For the first time, the deforestation risk of the European car industry has been mapped out.
The report found that Volkswagen Group, BMW Group, Daimler, PSA Groupe* and Groupe Renault run a high risk of contributing to deforestation of the Amazon rainforest, by sourcing leather from big clients of Brazilian companies linked to large-scale deforestation.
“European car brands using Brazilian leather are responsible for stimulating deforestation of the Amazon rainforest,” says Anne Leifsdatter Grønlund, zero deforestation advisor at Rainforest Foundation Norway.
Although Brazilian leather comes with a high risk of deforestation, none of the big car manufacturers have adequate policies or measures in place to avoid deforestation leather from entering the supply chain.
“Transparency and traceability are close to non-existent in leather supply chains, and it is highly likely that companies buying leather from the major Brazilian leather suppliers buy leather from cows that have grazed on deforested land. Currently, no one can prove that the leather they buy is deforestation-free,” Grønlund says.
Large amounts of leather to the car industry
The deforestation in Brazil has escalated in the past two years and reached a 12 year high in 2020, with over 1 million hectares of rainforest destroyed. Cattle raising is the one activity causing the most deforestation in the Brazilian Amazon. Brazil has the largest cattle herd in the world, and 80 percent of the leather is exported, nearly half of which is used in the car industry.
The report analyses 2019 and 2020 deforestation data in the buying zones of slaughterhouses and tanneries in Brazil connected to the specific trading flows between Brazil and manufacturers of leather components in cars in Europe.
The report found more than 1,1 million hectares of recent deforestation (2019 and 2020) in the buying zones of the slaughterhouses supplying the tanneries of JBS Couros, Brazil’s largest leather processing company.
The tanneries Vancouros was exposed to 0.80 mill ha of deforestation, Durlicouros to 0.56 mill ha, Fuga Couros to 0.47 mill ha, Minerva Couros to 0.48 mill ha, Viposa to 0.12 mill ha and for Mastrotto Brasil it was not possible to calculate the deforestation risk exposure. (Note that the buying zones of the slaughterhouses linked to the tanneries are partially overlapping, and the numbers are therefore not possible to summarize.)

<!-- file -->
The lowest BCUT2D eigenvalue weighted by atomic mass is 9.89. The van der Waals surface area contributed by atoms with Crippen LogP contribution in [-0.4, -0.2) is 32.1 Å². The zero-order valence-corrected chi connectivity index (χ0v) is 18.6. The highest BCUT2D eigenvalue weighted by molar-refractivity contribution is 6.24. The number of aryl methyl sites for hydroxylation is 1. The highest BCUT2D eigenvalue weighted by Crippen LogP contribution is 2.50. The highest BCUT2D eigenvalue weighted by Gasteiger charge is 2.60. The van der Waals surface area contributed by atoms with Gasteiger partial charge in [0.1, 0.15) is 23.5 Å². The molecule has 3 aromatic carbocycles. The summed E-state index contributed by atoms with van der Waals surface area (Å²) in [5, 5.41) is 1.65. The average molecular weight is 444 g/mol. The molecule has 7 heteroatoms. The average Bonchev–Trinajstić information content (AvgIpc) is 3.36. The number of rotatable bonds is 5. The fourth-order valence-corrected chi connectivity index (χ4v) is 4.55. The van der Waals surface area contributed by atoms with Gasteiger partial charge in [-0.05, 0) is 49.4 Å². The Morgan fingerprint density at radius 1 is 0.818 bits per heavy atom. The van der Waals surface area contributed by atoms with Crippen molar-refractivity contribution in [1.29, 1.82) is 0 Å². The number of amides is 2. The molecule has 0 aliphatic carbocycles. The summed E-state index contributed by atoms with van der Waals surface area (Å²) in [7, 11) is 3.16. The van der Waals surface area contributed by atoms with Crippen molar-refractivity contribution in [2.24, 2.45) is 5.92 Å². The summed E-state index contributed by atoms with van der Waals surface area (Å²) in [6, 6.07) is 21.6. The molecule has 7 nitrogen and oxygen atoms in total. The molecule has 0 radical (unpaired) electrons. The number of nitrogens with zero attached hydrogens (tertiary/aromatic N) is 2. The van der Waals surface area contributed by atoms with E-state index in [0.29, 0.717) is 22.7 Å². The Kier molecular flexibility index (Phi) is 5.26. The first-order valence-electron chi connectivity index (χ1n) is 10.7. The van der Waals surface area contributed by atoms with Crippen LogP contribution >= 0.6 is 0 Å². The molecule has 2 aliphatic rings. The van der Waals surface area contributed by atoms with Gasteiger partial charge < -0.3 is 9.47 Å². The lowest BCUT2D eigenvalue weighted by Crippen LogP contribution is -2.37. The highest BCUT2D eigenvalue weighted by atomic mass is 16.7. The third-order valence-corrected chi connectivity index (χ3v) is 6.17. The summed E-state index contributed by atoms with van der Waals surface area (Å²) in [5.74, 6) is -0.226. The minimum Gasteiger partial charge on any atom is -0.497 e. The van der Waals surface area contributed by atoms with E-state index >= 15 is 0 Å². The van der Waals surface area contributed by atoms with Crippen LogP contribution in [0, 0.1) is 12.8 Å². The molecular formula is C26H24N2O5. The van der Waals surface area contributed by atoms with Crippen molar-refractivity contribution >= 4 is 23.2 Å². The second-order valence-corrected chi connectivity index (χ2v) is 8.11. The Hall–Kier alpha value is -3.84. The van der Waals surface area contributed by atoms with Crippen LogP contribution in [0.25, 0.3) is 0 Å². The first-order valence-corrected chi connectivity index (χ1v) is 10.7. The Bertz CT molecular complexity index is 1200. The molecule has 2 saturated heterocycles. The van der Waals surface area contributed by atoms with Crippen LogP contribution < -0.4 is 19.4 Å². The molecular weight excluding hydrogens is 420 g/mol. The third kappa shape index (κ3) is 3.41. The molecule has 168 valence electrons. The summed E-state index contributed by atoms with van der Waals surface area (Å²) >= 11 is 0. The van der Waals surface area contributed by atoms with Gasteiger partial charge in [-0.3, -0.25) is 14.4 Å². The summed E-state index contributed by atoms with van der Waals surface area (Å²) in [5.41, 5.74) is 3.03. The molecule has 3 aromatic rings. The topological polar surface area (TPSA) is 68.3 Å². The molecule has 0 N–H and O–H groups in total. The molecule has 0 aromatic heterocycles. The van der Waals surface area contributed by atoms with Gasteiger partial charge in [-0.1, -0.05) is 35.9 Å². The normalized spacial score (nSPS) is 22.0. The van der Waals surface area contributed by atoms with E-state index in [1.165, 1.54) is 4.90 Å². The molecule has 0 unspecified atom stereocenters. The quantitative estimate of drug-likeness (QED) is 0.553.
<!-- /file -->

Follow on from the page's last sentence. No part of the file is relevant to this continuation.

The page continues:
All the top five car manufacturers are exposed to a minimum of 1,1 million hectares of recent deforestation through JBS Couros.
It is highly likely that all of the big five car manufacturers in Europe use leather originating from one or all of Brazil’s three largest meatpackers, JBS, Marfrig and Minerva, who, according to the report, are exposed to large-scale deforestation through their direct and indirect suppliers of cattle.
The report also documents evidence of cattle laundering, where cattle are raised on illegal, deforested land and moved and sold from farms with legal pasture to circumvent environmental legislation.
Companies are responsible for their supply chain
As well as deforestation, the report found illegal land grabbing and human rights violations in sampled supply chains. Peasant farmers in the vicinity of large cattle farms report having been shot at and having their homes burned to the ground.
“Pleading ignorance is no excuse. The car manufacturers are responsible for the products they sell in a million-euro-market. All companies using Brazilian leather must put in place systems for traceability from finished product and back to the cattle’s birth farm, Grønlund says and adds:
“Suppliers with direct or indirect deforestation or human rights violations in their supply chains must be excluded,”
Rainforest Foundation Norway also urges European policymakers to ban deforestation products from the European market.
“The EU has promised to take action to save the last remaining rainforests. Our report documents the need for new legislation to stop deforestation products from entering the European market. There is no time to waste,” says Anne Leifsdatter Grønlund, zero deforestation advisor at Rainforest Foundation Norway.